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Ecotoxicological information

Toxicity to soil macroorganisms except arthropods

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Description of key information

Titanium carbide was not tested for toxicity to soil macro-organisms and read-across to titanium dioxide (TiO2) was used for this endpoint. In an earthworm reproduction test with Eisenia fetida the NOEC of bulk TiO2 was found to be greater than or equal to the highest concentration tested (≥1000 mg TiO2/kg dry soil).

Key value for chemical safety assessment

Additional information

A study according to OECD 222 was conducted to assess the effects of TiO2 nanoparticles as well as TiO2 bulk material on the reproduction of the earthworm Eisenia fetida in soil at limit a concentration of 1000 mg/kg. The exposure of Eisenia fetida to TiO2 nanoparticles caused a clear reduction (about 50 %) of reproductive success, whereas the reproduction of Eisenia fetida exposed to the same concentration of TiO2 bulk material did not cause any adverse effects on reproduction.


Due to lower transformation/dissolution results for titanium carbide (the target substance) than the other titanium compounds referenced above (the source substances), the resulting toxicity potential would also be expected to be lower. Therefore, the dose descriptors are expected to be sufficiently higher for the target substances and read-across to the source chemical is adequately protective. In fact, (eco-) toxicologically relevant release of Ti ions from titanium carbide is not expected as the concentration of soluble Ti ions was below the method detection limit (< 0.4 µg/L) in the T/D test. Thus, TiC in considered to be practically insoluble, hence release of Ti ions to any ecotoxicologically relevant extent (and potential subsequent formation of soluble and/or insoluble Ti compounds) is not expected. (Bioelution results (KMHC, 2012) are in this case of minor relevance as earthworms digest food by enzymatic degradation during gut passage without influence of gastric fluids.)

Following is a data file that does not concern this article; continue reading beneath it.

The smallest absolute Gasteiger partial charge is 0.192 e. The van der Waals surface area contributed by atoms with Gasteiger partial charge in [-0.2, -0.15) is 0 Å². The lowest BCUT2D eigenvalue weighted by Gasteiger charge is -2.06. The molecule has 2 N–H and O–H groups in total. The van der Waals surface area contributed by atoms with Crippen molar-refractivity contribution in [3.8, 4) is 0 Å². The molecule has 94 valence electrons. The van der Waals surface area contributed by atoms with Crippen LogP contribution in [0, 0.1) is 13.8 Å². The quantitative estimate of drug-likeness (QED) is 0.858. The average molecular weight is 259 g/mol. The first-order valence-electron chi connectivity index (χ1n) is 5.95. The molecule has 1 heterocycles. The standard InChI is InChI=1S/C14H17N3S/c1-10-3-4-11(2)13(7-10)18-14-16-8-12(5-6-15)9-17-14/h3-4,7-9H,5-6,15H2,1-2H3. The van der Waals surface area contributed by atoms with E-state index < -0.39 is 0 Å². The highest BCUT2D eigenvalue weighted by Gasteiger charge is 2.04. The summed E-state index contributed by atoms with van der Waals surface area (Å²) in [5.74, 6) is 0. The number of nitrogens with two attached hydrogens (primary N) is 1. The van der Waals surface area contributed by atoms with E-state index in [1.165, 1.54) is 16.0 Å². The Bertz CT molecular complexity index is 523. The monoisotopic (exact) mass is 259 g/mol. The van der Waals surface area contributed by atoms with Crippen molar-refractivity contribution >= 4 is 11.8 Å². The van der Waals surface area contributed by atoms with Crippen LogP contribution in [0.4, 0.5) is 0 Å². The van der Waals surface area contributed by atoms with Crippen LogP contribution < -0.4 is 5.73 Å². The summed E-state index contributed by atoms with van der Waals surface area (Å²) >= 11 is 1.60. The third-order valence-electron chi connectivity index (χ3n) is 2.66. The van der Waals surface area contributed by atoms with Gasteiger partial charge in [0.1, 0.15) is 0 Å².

Therefore, any toxic effects to terrestrial earthworms via soil pore water and/or TiC incorporated with food/soil are not expected to arise from TiC.

Besides, TiC is not manufactured in the nano form. Therefore, toxic effects attributable to nano-sized TiO2 are considered not relevant for the assessment of bulk TiC. Therefore, toxic effects for soil macroorganisms are not expected to arise from TiC.